"How everything changed in Colombia"
Interview to Ciro Guerra, co-director of "Pájaros de verano" - Piazza Grande
Ciro Guerra, you directed Pájaros de verano with Cristina Gallego. If you should summarize it in a few words, which ones would they be?
It is the story of a man who sees his life radically changed after the purest form of capitalism comes into his life in a very sauvage way. We decided to focus on an individual story, metaphor of a country which faced the "Marijuana Bonanza" (economic boom, ed). After Colombia was able to maintain its culture through centuries, resisting againts Spanish, English and Dutch invasions, everything changed; a tragedy that affected millions of people, with families who were torn apart by that phenomenon.
How did you prepare for this movie?
Everything is based on real facts and shot in real locations, so we read the books written about the topic and interviewed people. In the desert of Guajira everyone has something to tell about that decade, the 1970s: in those stories we found elements of several genres, such as western, noir, gangster movies and Greek tragedy. They were experiences which only asked to be lived, and to be filmed.
After the success earned by Narcos, Colombia seems to be part of a new way of storytelling influenced by North American authors...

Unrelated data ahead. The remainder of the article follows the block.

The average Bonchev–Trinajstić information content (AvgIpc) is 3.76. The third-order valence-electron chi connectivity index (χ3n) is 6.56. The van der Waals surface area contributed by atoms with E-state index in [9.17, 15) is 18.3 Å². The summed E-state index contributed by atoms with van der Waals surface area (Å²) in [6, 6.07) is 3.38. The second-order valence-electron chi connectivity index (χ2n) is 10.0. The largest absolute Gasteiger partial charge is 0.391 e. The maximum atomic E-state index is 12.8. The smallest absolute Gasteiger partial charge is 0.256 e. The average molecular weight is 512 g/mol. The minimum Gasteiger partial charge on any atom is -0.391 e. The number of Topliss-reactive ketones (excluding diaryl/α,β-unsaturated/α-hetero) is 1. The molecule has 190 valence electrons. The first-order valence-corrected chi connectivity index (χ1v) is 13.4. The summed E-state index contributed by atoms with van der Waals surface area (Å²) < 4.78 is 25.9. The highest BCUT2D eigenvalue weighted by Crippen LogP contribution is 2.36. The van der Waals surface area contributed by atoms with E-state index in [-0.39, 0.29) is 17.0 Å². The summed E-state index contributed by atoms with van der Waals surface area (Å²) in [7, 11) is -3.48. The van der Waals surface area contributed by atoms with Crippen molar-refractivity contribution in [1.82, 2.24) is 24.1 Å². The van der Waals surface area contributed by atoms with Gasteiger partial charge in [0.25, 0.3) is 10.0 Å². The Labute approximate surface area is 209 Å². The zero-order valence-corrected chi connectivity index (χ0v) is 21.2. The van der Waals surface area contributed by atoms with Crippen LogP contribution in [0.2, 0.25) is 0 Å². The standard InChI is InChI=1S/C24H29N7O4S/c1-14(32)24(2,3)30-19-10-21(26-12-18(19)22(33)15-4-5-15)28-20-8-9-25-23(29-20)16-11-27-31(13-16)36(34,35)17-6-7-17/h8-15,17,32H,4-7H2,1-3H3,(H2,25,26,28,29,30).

It is something that has been going on for the last 15 years and many Colombian people are complaining a lot about the way their country is represented. We took a huge risk telling a story from the point of view of Colombian people, but we were happy to do it. Some key roles are played by professional actors, but many others are played by real people: Peregrino, for example, was played by José Vicente Cotes who is a palabrero and spiritual leader of the Wayuu community.
Can you tell us something about the choice of the title, which is translated Birds of Passage?
I like titles which are hiding several messages. Birds are pretty important for spiritual system of the Wayuu community and they are representing nature, but also the airplanes which started to transport drugs from Colombia to North America. Men with guns, in the 1950s Colombia, were called "pájaros", but we also liked this word because it implies something or somebody that is coming and going, just like the "bonanzas": there was the coffee bonanza, the oil bonanza and the cocaine bonanza, generated by the marijuana trade we represented in the movie. And finally, it is a title which transmits the ephemeral nature of humanity.Mattia Bertoldi